The Cowichan Valley Capitals remarkable playoff run came to an end on Sunday night, just short of six minutes into overtime of game six of their best-of-seven series against the Wenatchee Wild.
Wenatchee defenceman Chad Sasaki scored to give the Wild their fourth win of the series, sending his team to the Interior Division final.
Capitals head coach Mike Vandekamp had talked throughout the playoffs about how his players all believed in each other, and that sense of belief made the loss harder to take.
“I just told the boys that I think that it’s heartbreaking because we had the guts to put our heart into it,” Vandekamp said. “You’ve gotta take a pretty big risk in anything in life if you’re gonna put your heart into something and it might get broken.”
The Caps finished 16th out of 17 teams in the B.C. Hockey League regular season, but peaked in the postseason, beating the Penticton Vees in six games in the first round before giving the defending league champion Wild a serious challenge in the second round.
“We’ve got a lot of upset kids after this, and there was a time earlier in the year where we didn’t even know where we were as a team yet,” Vandekamp noted. “So to come that far and put your hearts out there that way, take the risk that it might not go your way in the end — you have to put it all out there, and I think our kids did that. We played against a really good team this series. They’re very good and they’re deep.”
Preston Brodziak scored the lone goal of the first period on Sunday. David Melaragni put the Caps ahead at 6:10 of the second, but the Wild answered back less than two minutes later, then took a 3-2 lead in the third. Jordan Robert tied the game for the Caps with 4:16 left to play in regulation.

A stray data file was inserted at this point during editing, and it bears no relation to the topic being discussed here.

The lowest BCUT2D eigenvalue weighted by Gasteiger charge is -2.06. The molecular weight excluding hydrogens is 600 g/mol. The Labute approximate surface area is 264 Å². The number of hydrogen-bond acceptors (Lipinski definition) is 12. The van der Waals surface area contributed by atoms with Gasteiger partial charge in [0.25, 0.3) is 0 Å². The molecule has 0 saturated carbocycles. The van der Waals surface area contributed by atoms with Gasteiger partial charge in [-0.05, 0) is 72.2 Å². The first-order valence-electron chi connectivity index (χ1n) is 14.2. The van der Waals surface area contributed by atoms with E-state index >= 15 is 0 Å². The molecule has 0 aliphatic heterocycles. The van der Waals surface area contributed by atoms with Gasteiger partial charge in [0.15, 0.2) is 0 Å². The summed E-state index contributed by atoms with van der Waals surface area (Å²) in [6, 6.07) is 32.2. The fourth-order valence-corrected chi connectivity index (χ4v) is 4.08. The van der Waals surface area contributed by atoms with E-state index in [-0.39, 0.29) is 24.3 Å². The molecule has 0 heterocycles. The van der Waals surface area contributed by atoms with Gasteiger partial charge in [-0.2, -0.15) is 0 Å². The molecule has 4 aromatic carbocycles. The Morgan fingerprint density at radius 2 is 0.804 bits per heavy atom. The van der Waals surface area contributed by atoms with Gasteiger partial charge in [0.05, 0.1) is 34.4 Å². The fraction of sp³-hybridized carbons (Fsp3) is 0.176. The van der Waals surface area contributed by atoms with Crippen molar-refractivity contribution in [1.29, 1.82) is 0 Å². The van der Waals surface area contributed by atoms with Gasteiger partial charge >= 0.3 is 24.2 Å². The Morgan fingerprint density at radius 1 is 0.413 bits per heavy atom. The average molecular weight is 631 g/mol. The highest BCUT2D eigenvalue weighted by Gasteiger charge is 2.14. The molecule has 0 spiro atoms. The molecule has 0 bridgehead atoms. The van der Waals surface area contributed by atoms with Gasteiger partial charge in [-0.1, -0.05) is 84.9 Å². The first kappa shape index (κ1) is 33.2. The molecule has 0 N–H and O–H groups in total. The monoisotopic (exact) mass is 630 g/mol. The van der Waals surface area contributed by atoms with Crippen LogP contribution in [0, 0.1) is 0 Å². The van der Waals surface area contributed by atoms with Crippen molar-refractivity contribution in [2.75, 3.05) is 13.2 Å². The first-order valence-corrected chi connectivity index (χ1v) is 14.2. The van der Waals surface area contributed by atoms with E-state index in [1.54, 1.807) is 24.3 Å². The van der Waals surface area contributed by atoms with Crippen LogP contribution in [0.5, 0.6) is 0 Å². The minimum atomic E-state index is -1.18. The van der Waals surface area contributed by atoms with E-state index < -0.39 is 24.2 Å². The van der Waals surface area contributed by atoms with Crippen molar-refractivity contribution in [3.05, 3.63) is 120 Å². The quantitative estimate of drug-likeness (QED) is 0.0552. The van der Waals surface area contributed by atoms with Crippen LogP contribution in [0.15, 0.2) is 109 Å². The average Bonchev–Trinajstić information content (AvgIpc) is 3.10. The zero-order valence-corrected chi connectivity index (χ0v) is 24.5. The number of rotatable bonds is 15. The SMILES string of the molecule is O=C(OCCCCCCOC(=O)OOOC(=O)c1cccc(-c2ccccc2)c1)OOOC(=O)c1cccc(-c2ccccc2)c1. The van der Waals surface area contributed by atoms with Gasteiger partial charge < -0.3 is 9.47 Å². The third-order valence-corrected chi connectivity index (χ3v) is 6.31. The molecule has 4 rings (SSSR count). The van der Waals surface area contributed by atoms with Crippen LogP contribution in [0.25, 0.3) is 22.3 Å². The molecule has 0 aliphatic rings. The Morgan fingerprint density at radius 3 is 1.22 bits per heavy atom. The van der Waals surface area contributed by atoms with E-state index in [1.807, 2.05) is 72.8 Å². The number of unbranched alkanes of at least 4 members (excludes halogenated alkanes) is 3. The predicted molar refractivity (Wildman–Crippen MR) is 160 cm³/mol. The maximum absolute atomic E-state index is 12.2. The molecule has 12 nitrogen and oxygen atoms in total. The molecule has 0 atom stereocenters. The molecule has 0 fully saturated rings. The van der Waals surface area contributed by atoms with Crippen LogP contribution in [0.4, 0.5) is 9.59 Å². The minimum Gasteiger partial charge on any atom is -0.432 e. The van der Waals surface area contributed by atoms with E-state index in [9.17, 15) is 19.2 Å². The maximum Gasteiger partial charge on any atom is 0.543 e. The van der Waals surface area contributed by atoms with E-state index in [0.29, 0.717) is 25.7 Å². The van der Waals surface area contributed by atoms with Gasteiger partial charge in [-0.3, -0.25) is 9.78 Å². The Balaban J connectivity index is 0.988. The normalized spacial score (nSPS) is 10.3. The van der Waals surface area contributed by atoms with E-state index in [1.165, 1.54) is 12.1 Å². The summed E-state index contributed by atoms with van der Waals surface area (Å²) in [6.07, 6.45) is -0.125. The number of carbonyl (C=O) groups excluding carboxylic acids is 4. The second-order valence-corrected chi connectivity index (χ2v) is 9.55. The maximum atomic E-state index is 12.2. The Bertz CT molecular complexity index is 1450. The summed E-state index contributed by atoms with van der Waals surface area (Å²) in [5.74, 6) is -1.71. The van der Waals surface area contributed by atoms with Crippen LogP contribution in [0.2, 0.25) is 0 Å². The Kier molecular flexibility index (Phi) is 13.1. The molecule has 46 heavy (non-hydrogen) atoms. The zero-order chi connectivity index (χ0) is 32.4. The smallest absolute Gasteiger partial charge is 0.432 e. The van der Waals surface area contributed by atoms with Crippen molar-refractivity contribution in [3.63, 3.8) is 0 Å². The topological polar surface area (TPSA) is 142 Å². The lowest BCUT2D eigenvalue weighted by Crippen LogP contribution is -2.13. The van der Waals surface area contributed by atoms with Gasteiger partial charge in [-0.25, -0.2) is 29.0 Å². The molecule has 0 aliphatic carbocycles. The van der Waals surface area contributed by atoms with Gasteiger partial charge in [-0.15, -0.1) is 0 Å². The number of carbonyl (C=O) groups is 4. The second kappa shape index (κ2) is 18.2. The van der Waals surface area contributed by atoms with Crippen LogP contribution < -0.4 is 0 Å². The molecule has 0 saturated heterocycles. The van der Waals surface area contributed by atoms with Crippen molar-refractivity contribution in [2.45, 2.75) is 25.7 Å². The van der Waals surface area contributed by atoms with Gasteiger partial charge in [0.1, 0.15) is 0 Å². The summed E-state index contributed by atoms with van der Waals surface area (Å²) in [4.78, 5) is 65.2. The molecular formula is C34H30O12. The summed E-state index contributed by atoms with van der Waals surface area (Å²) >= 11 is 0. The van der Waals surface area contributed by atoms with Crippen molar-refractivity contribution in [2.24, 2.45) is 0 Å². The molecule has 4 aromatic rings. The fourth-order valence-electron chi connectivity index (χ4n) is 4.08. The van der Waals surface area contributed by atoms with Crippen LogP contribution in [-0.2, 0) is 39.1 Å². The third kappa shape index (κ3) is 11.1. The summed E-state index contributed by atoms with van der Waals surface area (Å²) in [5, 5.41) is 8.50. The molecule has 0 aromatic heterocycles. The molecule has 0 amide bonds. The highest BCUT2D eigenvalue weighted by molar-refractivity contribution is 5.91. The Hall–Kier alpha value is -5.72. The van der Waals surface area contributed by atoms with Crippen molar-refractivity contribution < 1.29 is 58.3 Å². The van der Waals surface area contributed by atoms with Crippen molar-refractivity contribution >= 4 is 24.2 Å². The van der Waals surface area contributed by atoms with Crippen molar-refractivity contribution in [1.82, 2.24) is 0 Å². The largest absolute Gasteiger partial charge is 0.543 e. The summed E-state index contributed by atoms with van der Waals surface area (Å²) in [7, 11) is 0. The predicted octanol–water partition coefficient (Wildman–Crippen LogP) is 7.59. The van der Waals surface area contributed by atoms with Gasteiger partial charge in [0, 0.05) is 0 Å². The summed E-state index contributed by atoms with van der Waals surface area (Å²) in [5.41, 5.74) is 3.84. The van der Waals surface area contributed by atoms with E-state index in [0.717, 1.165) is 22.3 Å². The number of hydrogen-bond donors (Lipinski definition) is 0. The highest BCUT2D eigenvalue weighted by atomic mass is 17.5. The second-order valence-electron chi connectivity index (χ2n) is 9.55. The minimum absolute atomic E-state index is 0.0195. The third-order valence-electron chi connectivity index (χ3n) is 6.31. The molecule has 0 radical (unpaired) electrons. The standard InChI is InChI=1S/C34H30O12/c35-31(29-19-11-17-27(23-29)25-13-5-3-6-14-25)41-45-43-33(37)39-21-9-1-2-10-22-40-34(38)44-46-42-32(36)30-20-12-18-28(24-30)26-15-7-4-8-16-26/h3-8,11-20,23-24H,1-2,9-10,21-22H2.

Playoff hero Pierce Diamond made 30 saves on the night, including stopping a penalty shot with 29 seconds left in the second period. Wenatchee netminder Austin Park allowed three goals on 19 shots.
The Wild also won game five in overtime, edging the Caps 2-1 in Wenatchee on Friday night.
Cowichan defenceman Doug Scott scored with less than seven minutes to play in regulation and forced overtime, but the host Wild scored four minutes and 26 seconds into the extra session.
The Wild opened the scoring midway through the second period. Both Wenatchee goals came on the powerplay.
The Caps were outshot 30-18, but Diamond made 28 saves, including 11 in the first period, to keep things close.
“They’re the defending champions of our league for a reason,” Vandekamp said of the Wild after Sunday’s game. “And they still have a lot of players who are part of that and a coaching staff and a culture there that won the league championship last year.”
By finishing fifth in the Island Division, the Caps ended up in the Interior Division for the playoffs, taking on a pair of highly regarded teams and travelling long distances by bus, something their Island rivals didn’t have to deal with, and Vandekamp admitted that was taxing on the players.
“When you win the wildcard spot in this league, they give you a pretty tough road to try to get anywhere in the playoffs,” the coach said. “It would have continued to be difficult no matter what, from a travel standpoint and the grind of the whole thing, but that’s why next year we have to have a better regular season; we’ve got to put ourselves in a little better spot in the standings.”
The response by fans in the Cowichan Valley to his team’s playoff success did not go unnoticed by Vandekamp, who gave the Caps their first playoff series win in 10 years in his first year behind the bench. He hopes the support carries over to next fall.
“The way the rink was electrified, that’s pretty exciting stuff to see that many people get out there and support the club,” he said. “Hopefully they’re as excited about the team as we are.”